Yoichi Sugiyama conductor
Two parallel areas of expression have characterised the music that I have written up to now: a ludic tendency and an inclination towards the meditative. The former pertains to the pieces in which I would like to discern an element of ironic theatricality, certain hints of the grotesque and a propensity towards groove (5, 7, 11 andQuesto è un gruppo e pace); the latter is found in compositions oriented towards a search for the intimate and kind gesture (Esistere lago, nulla e un tempo and other pieces not included in this CD). In these two musical personalities there are some common elements, like the desire to seek a personal musical rhetoric, directness of expression and a yearning to avoid a sense of decadence. The implications of the direct expression are concision, explicit communication, structural transparency and an inclination towards classical formal equilibriums. These concerns have helped me to understand how difficult it is to arrive at simple architectures. As for the expression of decadence, I have heard it in music that transmits to me a sense of negative decomposition, and in Germany I perceived it in its most glaring forms: from the scratching and scraping on musical instruments in noise concerts in Berlin to the window displays in Frankfurt’s sex shops, where there wasn’t anything that wasn’t abrasive and distressing. Certainly, I’ve no reason to retract any of this, but at a certain point I thought that if any sadomasochistic musical ideas did come to me, I would tie them in with a good dose of divertissement, as if to dilute them in a game, or alternatively, I would translate them into suave movement.
In the pieces with electronics, my aspiration is to have the listener perceive that the music is written “now”, in the moment that I realise it. I would like to still feel this need many years from now, when, to paraphrase Picasso, I will have come to realise that it takes a long time to become young. At times I draw inspiration from the world of rhythmic electronic music. I began to do so in 1999, with a study for flute and electronics, and even more so with 5, written in 2002. At my conservatorium I often encounter DJ/producers, fans of synthpop, cultivators of experimental techno and so on. All of this cannot not have an influence, at least in part, on what I write. The electronics of my pieces is often conceived as a synchronic element. The rhythmic structures are characterised by what I call digital expression, where the word “digital” is to be taken not only in its common sense but as a form of expression made up of quantised rhythms that “split” the millisecond. It’s precisely this precision in the temporal flow that should unleash the digital expression. The electronics is superimposed on or hooked up to the live instruments so as to give back a sound that is by and large “geometric”, rectilinear, and assimilable with discretised digital figures. Thus, through synthetic sounds and electronic elaborations I seek to elucidate the sense of rhythmic articulation.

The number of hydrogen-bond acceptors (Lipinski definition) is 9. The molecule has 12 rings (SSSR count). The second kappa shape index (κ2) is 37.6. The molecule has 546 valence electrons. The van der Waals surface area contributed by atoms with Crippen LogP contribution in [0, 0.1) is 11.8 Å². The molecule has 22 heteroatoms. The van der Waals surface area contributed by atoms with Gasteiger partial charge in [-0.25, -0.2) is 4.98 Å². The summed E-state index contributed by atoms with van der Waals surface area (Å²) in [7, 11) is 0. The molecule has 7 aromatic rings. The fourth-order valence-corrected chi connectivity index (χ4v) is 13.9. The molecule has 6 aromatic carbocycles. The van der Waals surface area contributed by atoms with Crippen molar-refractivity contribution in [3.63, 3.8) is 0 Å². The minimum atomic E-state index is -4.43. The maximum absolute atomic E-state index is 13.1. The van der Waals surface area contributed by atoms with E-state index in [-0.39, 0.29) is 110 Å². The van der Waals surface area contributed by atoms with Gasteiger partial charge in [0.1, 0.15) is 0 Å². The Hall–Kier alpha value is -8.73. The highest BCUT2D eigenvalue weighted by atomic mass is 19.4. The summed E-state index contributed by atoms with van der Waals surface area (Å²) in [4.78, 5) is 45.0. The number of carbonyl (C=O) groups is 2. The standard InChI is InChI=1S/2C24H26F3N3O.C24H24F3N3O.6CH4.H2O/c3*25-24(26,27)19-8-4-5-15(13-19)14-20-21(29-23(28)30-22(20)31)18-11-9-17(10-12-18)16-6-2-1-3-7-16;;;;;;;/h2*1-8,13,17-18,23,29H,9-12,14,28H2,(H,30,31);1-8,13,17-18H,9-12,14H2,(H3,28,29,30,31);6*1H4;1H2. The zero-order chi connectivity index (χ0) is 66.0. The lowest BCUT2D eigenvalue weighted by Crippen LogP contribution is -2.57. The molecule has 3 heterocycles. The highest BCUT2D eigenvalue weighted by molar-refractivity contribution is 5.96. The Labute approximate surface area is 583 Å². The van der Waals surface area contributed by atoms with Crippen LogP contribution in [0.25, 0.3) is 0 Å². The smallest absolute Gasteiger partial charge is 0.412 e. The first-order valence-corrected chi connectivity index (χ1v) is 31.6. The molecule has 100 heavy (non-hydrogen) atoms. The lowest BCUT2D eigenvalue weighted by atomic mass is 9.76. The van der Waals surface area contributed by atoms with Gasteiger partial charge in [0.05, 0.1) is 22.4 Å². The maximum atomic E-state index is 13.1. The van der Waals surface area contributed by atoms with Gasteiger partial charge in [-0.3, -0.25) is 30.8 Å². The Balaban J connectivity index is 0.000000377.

At various points in 5, 7, 11 and Questo è un gruppo e pace there are structures wedged into each other. To point to some of the basic ideas in these pieces, one might speak of “rhythmico-dialogic segmentation”: between one instrument and another there come into play rapid gestural exchanges of a rhythmic character, there are actions/reactions between groups of notes (or between notes and timbres), ironic, lightning-quick dialectics between sonoric fragments that mutually complete one another. Esistere lago, nulla e un tempo, on the other hand, develops ideas that are the mirror image of those just illustrated: union more than fragmentation, calm rather than frenzy… Perhaps the double character referred to at the beginning is an unconscious way of generating the idea of opposites that complete each other, as if out of a desire to summon up the figure of a musical tao.
Not wanting to make specific references in the titles, I used numbers to identify the pieces, like 5, 7 and 11. There are also some non-numerical titles of a vaguely Dadaist stamp that came about out of an attraction I have to nonsense. What’s involved are sentences conceived as if tiny compositions in words: meaning does not have priority in the choice of the terms, as if every single word were a note or a timbre.
I conclude by listing almost off the top of my head the things that might have influenced the compositions I write: the character of 17th and 18th century Italian instrumental music, the paintings of Klee and Mirò, relativism, sampling, children’s colour drawings, the delightful illustrations of Jacques Callot, IDM electronics, MIDI sequencers, Wilhelm von Gloeden’s photos, Rossini’s irony, Tristan Tzara’s Dadaist writings, certain landscapes that have disappeared…